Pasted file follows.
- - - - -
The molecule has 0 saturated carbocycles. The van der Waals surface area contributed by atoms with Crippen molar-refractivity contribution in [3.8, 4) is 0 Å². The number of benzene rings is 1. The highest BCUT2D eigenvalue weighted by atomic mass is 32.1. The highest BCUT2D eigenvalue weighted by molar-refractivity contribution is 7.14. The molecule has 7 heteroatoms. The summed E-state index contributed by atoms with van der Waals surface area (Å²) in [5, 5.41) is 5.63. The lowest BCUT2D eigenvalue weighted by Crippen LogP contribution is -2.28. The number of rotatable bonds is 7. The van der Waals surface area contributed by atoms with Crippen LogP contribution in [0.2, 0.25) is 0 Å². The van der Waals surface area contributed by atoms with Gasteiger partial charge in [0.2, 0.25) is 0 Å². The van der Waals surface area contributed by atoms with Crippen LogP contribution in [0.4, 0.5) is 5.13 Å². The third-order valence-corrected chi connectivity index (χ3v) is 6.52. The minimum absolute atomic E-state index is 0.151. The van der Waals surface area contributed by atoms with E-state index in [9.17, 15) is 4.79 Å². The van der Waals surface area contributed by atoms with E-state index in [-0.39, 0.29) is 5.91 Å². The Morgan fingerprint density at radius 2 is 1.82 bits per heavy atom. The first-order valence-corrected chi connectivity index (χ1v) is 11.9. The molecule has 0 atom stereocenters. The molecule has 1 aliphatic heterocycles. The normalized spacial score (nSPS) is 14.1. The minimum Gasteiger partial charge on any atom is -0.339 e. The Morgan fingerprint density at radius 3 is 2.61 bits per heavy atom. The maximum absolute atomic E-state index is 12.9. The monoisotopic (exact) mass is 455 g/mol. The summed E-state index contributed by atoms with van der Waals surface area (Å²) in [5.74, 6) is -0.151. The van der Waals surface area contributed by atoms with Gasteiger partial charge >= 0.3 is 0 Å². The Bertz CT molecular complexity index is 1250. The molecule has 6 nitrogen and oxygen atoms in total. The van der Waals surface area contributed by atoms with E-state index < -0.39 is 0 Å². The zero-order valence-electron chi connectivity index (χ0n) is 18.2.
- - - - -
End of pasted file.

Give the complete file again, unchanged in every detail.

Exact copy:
The molecule has 0 saturated carbocycles. The van der Waals surface area contributed by atoms with Crippen molar-refractivity contribution in [3.8, 4) is 0 Å². The number of benzene rings is 1. The highest BCUT2D eigenvalue weighted by atomic mass is 32.1. The highest BCUT2D eigenvalue weighted by molar-refractivity contribution is 7.14. The molecule has 7 heteroatoms. The summed E-state index contributed by atoms with van der Waals surface area (Å²) in [5, 5.41) is 5.63. The lowest BCUT2D eigenvalue weighted by Crippen LogP contribution is -2.28. The number of rotatable bonds is 7. The van der Waals surface area contributed by atoms with Crippen LogP contribution in [0.2, 0.25) is 0 Å². The van der Waals surface area contributed by atoms with Gasteiger partial charge in [0.2, 0.25) is 0 Å². The van der Waals surface area contributed by atoms with Crippen LogP contribution in [0.4, 0.5) is 5.13 Å². The third-order valence-corrected chi connectivity index (χ3v) is 6.52. The minimum absolute atomic E-state index is 0.151. The van der Waals surface area contributed by atoms with E-state index in [9.17, 15) is 4.79 Å². The van der Waals surface area contributed by atoms with E-state index in [-0.39, 0.29) is 5.91 Å². The Morgan fingerprint density at radius 2 is 1.82 bits per heavy atom. The first-order valence-corrected chi connectivity index (χ1v) is 11.9. The molecule has 0 atom stereocenters. The molecule has 1 aliphatic heterocycles. The normalized spacial score (nSPS) is 14.1. The minimum Gasteiger partial charge on any atom is -0.339 e. The Morgan fingerprint density at radius 3 is 2.61 bits per heavy atom. The maximum absolute atomic E-state index is 12.9. The monoisotopic (exact) mass is 455 g/mol. The summed E-state index contributed by atoms with van der Waals surface area (Å²) in [5.74, 6) is -0.151. The van der Waals surface area contributed by atoms with Gasteiger partial charge >= 0.3 is 0 Å². The Bertz CT molecular complexity index is 1250. The molecule has 6 nitrogen and oxygen atoms in total. The van der Waals surface area contributed by atoms with E-state index < -0.39 is 0 Å². The zero-order valence-electron chi connectivity index (χ0n) is 18.2.